By admin | January 27, 2012
By Richard Allen
On the final day of the past weekâ€™s Sprint Media Tour, Brian France delivered his yearly â€˜State of the Sportâ€™ address to the assembled media. In that speech the NASCAR chairman declared, â€œThe sport is in a very good place and weâ€™re going to work even harder to achieve the very best things for the sport of NASCAR well into the future.â€
France went on to highlight the revamping of the points system which occurred during the off season between 2010 and 2011 and â€œa championship battle that will be talked about for decades to come.â€
The chairman also pointed to the recent introduction of Electronic Fuel Injection as something to create future excitement. â€œEFI excites the manufacturers and technology companies,â€ said France, responding to questioning about NASCARâ€™s embrace of technology. â€œTo attract new companies (to the sport), weâ€™ve had to take a little different view of that.â€
Even the admittedly unpopular tandem racing that has in recent years become the norm on the restrictor plate tracks of Daytona and Talladega is something to look to as proof of NASCARâ€™s â€œvery good place.â€ According to France, even this flaw had a positive side. â€œWe have had a breathtaking number of close finishes at those tracks, but the fans want a mixture of styles including a return to a more traditional â€˜pack racingâ€™ and that close side-by-side competition thatâ€™s unique to Talladega and Daytona,â€ he said. â€œNASCAR and the teams are working hard on this and based on the test earlier this month, weâ€™re encouraged that weâ€™re making progress.â€
Obviously, the head of the sport is going to say that the sport is standing on solid ground and that things are going well. One of his jobs is to present NASCAR in the best light possible.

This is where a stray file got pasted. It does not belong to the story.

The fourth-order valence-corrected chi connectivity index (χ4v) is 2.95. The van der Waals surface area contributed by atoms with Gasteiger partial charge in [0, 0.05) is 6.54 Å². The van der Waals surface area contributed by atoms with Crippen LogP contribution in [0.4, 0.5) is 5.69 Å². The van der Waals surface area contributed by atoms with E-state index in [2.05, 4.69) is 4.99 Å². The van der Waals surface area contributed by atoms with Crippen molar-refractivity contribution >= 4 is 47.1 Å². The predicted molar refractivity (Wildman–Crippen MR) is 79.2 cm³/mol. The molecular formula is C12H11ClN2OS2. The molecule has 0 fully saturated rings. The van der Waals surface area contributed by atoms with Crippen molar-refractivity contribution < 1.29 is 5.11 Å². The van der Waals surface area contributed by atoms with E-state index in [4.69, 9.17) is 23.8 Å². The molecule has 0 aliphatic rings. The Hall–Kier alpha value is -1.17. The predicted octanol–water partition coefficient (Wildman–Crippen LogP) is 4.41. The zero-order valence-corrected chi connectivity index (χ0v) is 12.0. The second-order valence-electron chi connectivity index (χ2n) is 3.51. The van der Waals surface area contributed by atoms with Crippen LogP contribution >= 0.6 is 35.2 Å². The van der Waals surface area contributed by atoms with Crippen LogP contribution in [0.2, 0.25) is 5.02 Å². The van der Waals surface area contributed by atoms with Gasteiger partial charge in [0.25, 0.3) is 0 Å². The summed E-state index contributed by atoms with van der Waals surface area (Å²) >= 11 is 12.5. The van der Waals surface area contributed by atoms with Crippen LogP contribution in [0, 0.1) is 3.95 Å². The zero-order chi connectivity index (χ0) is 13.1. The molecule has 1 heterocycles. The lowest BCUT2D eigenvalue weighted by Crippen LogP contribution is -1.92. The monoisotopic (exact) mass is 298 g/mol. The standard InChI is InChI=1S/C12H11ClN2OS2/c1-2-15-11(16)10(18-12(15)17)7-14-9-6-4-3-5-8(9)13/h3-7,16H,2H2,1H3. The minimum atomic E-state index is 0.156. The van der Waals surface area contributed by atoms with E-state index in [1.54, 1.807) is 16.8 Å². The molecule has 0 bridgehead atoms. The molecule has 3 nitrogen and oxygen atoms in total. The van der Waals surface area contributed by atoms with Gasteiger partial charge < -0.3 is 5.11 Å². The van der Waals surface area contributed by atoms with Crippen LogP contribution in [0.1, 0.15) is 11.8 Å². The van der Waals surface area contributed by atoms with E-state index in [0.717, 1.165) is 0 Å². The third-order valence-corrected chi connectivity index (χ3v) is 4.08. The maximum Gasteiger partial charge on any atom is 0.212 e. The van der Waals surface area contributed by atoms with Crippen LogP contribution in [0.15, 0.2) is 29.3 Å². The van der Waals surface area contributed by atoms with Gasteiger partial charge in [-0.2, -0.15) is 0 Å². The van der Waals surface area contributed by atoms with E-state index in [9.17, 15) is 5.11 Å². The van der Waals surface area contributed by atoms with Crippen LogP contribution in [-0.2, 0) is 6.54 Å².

However, it is the job of the media to question whether or not things are going as well as described. And, it is the job of the fans to sit as the jury and ultimately decide whether or not the sport is what they want it to be.
So, is NASCAR â€œin a very good placeâ€ or are there concerns that go beyond the issues Mr. France addressed?
After this recent season and off season the issue most glaringly in need of address would seem to be that of overall team health. Coming into 2012 there will be a significant net loss in terms of competitive cars on the track for each race. Granted, Michael Waltrip Racing did add a team after last year to provide a spot for Clint Bowyer. However, Bowyerâ€™s previous organization, Richard Childress Racing, will likely fold one of its four operations. Roush Fenway Racing too will have to cease competition with one of its rides during this season.
And more, Team Red Bull went away all together after the final checkered flag of 2011 waved for an additional loss of two more competitive cars. To add to the list of concerns, some teams will be operating with less than full sponsorship this season, which could bring next season into question for these organizations. Roush Fenway and Richard Petty Motorsports are at least two companies without their cars fully backed for 2012 as of this writing.
Another of concern, which could be closely related to lack of sponsorship for some teams, is the continued lack of attendance and television viewing of the sport. In 2011, as in other recent seasons, there were a number of tracks that featured noticeably large numbers of empty seats at the waving of the green flag. Several tracks have resorted to the use of coverings on which to place event sponsor logos and hide the empty areas. And over the off season, there have been tracks to announce they are widening seats, which again, will help hide the empty spaces.